Monday, May 24, 2010

Trusting those who weren't paid to tell you something

On Wednesday to Friday last week I attended Dave Duarte's Nomadic Marketing course at UCT, and on this course I discovered what is supposed to be this year's Next Big Thing, Foursquare.

Foursquare is a social networking platform for mobile that centres around reviewing and sharing knowledge about a city. How it works is that people 'check in' to various spots around their city and leave comments, suggestions, ideas and feedback about the place that they're at. These comments also notify their friends.

So if I want to try a new restaurant out, for example, I would log in to foursquare on my phone and it will tell me where the nearest restaurants are to me right now (via GPS and googlemaps). I don't need to know this beforehand, and so essentially I don't need to have ever heard of the restaurant. As a marketer, it makes me think: is there therefore any value in 'brand awareness'? I don't need to have been bombarded with messages about which restaurants are the best in Cape Town, and I don't need to try and remember information that arrived when it wasn't relevant to me? (ie. when I wasn't looking for a restaurant at that exact moment).

We all know that 92.3% of stats are bullshit, but even so: a vast majority of people (between 70 and 90%) would trust their friends or even strangers over advertising. People have been barking on about the power of word of mouth for years. But now this word-of-mouth functionality is easy, instant and mobile. Assuming foursquare takes off, you will be able to see exactly what everyone (and especially all of your friends) thought of this restaurant just down the road from you.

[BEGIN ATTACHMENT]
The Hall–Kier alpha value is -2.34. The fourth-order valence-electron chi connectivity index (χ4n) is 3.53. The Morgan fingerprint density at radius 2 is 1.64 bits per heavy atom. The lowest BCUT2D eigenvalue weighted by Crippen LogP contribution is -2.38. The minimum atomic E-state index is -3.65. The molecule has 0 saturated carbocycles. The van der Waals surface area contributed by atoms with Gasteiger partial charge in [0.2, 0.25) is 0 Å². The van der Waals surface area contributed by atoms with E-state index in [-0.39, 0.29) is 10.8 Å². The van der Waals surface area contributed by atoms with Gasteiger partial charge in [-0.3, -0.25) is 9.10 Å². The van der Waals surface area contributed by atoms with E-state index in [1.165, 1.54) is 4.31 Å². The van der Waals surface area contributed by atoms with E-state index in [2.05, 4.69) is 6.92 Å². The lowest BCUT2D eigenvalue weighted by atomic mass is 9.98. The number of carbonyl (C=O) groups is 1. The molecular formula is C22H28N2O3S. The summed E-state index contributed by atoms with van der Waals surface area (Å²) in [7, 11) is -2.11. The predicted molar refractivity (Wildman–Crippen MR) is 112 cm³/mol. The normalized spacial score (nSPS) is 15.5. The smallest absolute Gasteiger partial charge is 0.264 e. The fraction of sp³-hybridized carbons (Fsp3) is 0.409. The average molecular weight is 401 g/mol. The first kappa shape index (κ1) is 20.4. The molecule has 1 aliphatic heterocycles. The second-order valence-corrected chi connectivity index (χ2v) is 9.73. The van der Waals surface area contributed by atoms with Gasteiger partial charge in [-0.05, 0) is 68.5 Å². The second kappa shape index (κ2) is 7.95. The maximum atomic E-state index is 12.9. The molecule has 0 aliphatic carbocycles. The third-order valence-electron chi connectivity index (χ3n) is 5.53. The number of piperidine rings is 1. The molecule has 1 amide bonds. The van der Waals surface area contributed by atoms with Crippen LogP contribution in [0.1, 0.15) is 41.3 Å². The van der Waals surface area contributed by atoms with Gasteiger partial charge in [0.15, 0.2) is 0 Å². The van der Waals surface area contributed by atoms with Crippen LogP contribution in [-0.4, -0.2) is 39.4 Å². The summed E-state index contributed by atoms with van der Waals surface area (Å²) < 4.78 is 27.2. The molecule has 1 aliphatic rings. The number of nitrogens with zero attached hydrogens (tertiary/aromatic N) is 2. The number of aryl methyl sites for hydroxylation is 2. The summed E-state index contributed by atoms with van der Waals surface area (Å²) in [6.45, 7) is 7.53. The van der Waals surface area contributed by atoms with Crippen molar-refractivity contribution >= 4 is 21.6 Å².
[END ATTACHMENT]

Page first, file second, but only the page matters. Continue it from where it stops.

Obviously, it means that marketing communications can't lie. No more fluff, no more exaggeration. But will there even be a point to advertising? If awareness is of limited value, and reputation is built by delivering something that people value rather than saying anything in particular, then why say anything? Your consumers will do the talking for you.

And what will the role and value of a brand be in the future? Brands are supposed to be shortcuts to make consumer decision-making easier (you don't have to think about the functional benefits or social ingredients of every soap in a store because the brand already stands for something in your mind) - but the route to mass peer reviews is becoming almost as short as the shortcut in your mind.

Granted this only works for location-based businesses at the moment, but I'm sure similar things will emerge for products and services soon. I've loved the platitude that "people are the new media" for ages, but only now can I appreciate what a massive shift this is going to be.

Friday, May 14, 2010

Some real green action in SA

Thanks to a cunning little banner ad on the Mail and Guardian this evening (making me wonder if they are starting to sell their adspace on user behaviour models or interests, and if chrome is mining me for every click and search and rss feed... a topic for another debate, another time) I discovered that South Africa has its very own electric car design. Granted, an electric car is only as clean as the national grid's electricity supply, which, in our case, is hideously filthy thanks to Eskom's obsession with coal. But it's an exciting step towards a cleaner future. Good on the Government and the IDC for the investment!